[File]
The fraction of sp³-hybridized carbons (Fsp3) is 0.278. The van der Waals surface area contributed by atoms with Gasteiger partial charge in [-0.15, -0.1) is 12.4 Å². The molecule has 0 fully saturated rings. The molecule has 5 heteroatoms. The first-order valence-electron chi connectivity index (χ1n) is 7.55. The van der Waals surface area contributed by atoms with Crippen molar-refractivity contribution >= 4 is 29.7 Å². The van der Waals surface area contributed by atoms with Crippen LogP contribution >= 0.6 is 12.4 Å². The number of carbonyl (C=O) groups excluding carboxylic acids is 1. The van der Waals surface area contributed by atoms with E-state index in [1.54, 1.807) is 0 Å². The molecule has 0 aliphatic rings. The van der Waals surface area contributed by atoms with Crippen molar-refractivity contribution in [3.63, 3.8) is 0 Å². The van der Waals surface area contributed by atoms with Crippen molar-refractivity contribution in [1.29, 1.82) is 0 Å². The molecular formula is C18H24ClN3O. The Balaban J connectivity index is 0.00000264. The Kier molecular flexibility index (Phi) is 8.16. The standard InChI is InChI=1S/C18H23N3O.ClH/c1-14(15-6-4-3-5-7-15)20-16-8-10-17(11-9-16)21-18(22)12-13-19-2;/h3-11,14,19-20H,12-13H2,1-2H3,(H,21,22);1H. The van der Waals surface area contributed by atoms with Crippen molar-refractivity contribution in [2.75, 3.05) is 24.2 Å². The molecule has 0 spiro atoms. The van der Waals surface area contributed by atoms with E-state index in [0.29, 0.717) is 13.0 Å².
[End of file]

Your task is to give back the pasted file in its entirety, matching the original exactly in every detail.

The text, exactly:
The fraction of sp³-hybridized carbons (Fsp3) is 0.278. The van der Waals surface area contributed by atoms with Gasteiger partial charge in [-0.15, -0.1) is 12.4 Å². The molecule has 0 fully saturated rings. The molecule has 5 heteroatoms. The first-order valence-electron chi connectivity index (χ1n) is 7.55. The van der Waals surface area contributed by atoms with Crippen molar-refractivity contribution >= 4 is 29.7 Å². The van der Waals surface area contributed by atoms with Crippen LogP contribution >= 0.6 is 12.4 Å². The number of carbonyl (C=O) groups excluding carboxylic acids is 1. The van der Waals surface area contributed by atoms with E-state index in [1.54, 1.807) is 0 Å². The molecule has 0 aliphatic rings. The van der Waals surface area contributed by atoms with Crippen molar-refractivity contribution in [3.63, 3.8) is 0 Å². The van der Waals surface area contributed by atoms with Crippen molar-refractivity contribution in [1.29, 1.82) is 0 Å². The molecular formula is C18H24ClN3O. The Balaban J connectivity index is 0.00000264. The Kier molecular flexibility index (Phi) is 8.16. The standard InChI is InChI=1S/C18H23N3O.ClH/c1-14(15-6-4-3-5-7-15)20-16-8-10-17(11-9-16)21-18(22)12-13-19-2;/h3-11,14,19-20H,12-13H2,1-2H3,(H,21,22);1H. The van der Waals surface area contributed by atoms with Crippen molar-refractivity contribution in [2.75, 3.05) is 24.2 Å². The molecule has 0 spiro atoms. The van der Waals surface area contributed by atoms with E-state index in [0.29, 0.717) is 13.0 Å².